Obviously, Nevada’s public school funding “crisis” isn’t as acute as advertised.
State taxpayers are scolded ad infinitum that more money, money, money is the solution to all of Nevada’s education pathologies, particularly dismal test scores and teacher turnover. “You just give us the money,” one teacher union official famously told the Review-Journal editorial board years back, “and we’ll take it from there.”
The notion that Nevada needs to spend another $1 billion each year to “adequately” fund the state’s public school system is a perpetual theme of many advocates. Education funding typically dominates the debate each legislative session, and the 2019 gathering in Carson City is no different.
Gov. Steve Sisolak has promised 3 percent raises for teachers, but the budget math remains murky as the session winds down and lawmakers search the sofa for pocket change. Meanwhile, lawmakers have little time to consider an ambitious overhaul of the state’s 50-year funding formula for public education.
But amid all this, legislative Democrats — who hold healthy majorities in both the Assembly and state Senate — found the time to advance Assembly Bill 136 to Gov. Sisolak’s desk. The measure would drive up school construction costs by reversing reforms passed in 2015 that were intended to help school districts save on capital expenditures.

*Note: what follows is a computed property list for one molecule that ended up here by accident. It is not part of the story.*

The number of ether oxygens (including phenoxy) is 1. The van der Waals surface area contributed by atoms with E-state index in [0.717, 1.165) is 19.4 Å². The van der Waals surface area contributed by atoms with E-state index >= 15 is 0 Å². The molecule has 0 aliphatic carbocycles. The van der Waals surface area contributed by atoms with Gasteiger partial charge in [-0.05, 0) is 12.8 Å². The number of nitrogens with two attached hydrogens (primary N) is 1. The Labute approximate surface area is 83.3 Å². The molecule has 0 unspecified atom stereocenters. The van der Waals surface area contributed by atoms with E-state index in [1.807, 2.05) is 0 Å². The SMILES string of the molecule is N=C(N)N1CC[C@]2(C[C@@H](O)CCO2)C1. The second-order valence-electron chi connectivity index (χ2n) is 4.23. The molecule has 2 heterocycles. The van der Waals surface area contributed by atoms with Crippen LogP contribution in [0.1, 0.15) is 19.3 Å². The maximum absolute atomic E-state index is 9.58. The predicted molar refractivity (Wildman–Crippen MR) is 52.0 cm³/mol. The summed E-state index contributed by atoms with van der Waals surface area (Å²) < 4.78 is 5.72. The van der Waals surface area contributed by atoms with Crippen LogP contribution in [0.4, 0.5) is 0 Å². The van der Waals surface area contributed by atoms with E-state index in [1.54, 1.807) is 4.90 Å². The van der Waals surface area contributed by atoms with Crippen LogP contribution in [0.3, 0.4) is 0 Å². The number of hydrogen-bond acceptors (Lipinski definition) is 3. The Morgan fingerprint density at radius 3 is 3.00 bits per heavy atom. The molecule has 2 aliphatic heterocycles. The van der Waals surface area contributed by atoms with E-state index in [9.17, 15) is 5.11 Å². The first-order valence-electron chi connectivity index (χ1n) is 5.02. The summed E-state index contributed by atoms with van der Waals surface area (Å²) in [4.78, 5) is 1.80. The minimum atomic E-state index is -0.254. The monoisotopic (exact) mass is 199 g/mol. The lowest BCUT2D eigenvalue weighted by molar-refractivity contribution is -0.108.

Under the four-year-old law, school construction projects must pay just 90 percent of the local prevailing wage, rather than the full 100 percent required for other government building endeavors. The statute applies to projects above $250,000 — up from the previous $100,000 — and exempts charter schools altogether.
AB136 would undo all of the above, forcing school districts to pay more for construction and imposing burdensome financial restraints on charter operators hoping to build stand-alone campuses.
“This bill, very simply, is going to make taxpayers pay much more money,” state Sen. Ben Kieckhefer, a Reno Republican, observed, “to get the exact same thing.”
Indeed, AB136 is a shameful sop to organized labor, a major Democratic benefactor. Faced with a choice of maintaining relief for school districts when it comes to expensive prevailing-wage mandates or appeasing their union patrons by burdening districts with higher construction expenditures, legislative Democrats chose the latter.
Gov. Sisolak should veto AB136, which is an assault on both school districts and taxpayers. But don’t bet on it. The message Democrats are sending to taxpayers, however, is clear: Far from being mired in a fiscal morass, the state’s public school districts have money to burn.